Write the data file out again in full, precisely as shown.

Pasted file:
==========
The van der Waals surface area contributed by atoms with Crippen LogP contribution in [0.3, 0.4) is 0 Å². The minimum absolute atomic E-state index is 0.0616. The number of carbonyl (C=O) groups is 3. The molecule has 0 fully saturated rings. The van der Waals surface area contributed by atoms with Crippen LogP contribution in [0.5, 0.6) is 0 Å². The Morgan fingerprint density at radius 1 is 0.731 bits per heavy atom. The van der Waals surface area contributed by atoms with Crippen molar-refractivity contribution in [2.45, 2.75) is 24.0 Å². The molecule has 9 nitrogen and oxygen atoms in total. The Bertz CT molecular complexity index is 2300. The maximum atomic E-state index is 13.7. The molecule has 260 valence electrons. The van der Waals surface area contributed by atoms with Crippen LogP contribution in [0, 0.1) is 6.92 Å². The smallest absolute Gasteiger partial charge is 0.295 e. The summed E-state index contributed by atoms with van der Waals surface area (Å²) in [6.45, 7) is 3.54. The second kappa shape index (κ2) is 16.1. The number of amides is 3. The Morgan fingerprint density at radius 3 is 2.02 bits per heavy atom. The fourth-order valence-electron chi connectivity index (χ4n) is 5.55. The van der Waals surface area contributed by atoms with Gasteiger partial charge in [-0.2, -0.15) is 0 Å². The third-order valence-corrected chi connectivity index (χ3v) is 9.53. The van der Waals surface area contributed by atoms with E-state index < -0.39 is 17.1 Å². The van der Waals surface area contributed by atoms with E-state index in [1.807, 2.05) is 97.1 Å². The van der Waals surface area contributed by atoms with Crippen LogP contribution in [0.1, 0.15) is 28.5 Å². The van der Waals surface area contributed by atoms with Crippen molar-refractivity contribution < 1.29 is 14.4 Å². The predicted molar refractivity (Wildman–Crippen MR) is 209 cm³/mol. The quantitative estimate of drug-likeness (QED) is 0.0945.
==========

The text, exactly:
The van der Waals surface area contributed by atoms with Crippen LogP contribution in [0.3, 0.4) is 0 Å². The minimum absolute atomic E-state index is 0.0616. The number of carbonyl (C=O) groups is 3. The molecule has 0 fully saturated rings. The van der Waals surface area contributed by atoms with Crippen LogP contribution in [0.5, 0.6) is 0 Å². The Morgan fingerprint density at radius 1 is 0.731 bits per heavy atom. The van der Waals surface area contributed by atoms with Crippen molar-refractivity contribution in [2.45, 2.75) is 24.0 Å². The molecule has 9 nitrogen and oxygen atoms in total. The Bertz CT molecular complexity index is 2300. The maximum atomic E-state index is 13.7. The molecule has 260 valence electrons. The van der Waals surface area contributed by atoms with Crippen LogP contribution in [0, 0.1) is 6.92 Å². The smallest absolute Gasteiger partial charge is 0.295 e. The summed E-state index contributed by atoms with van der Waals surface area (Å²) in [6.45, 7) is 3.54. The second kappa shape index (κ2) is 16.1. The number of amides is 3. The Morgan fingerprint density at radius 3 is 2.02 bits per heavy atom. The fourth-order valence-electron chi connectivity index (χ4n) is 5.55. The van der Waals surface area contributed by atoms with Gasteiger partial charge in [-0.2, -0.15) is 0 Å². The third-order valence-corrected chi connectivity index (χ3v) is 9.53. The van der Waals surface area contributed by atoms with E-state index < -0.39 is 17.1 Å². The van der Waals surface area contributed by atoms with E-state index in [1.807, 2.05) is 97.1 Å². The van der Waals surface area contributed by atoms with Crippen LogP contribution in [0.1, 0.15) is 28.5 Å². The van der Waals surface area contributed by atoms with Crippen molar-refractivity contribution < 1.29 is 14.4 Å². The predicted molar refractivity (Wildman–Crippen MR) is 209 cm³/mol. The quantitative estimate of drug-likeness (QED) is 0.0945.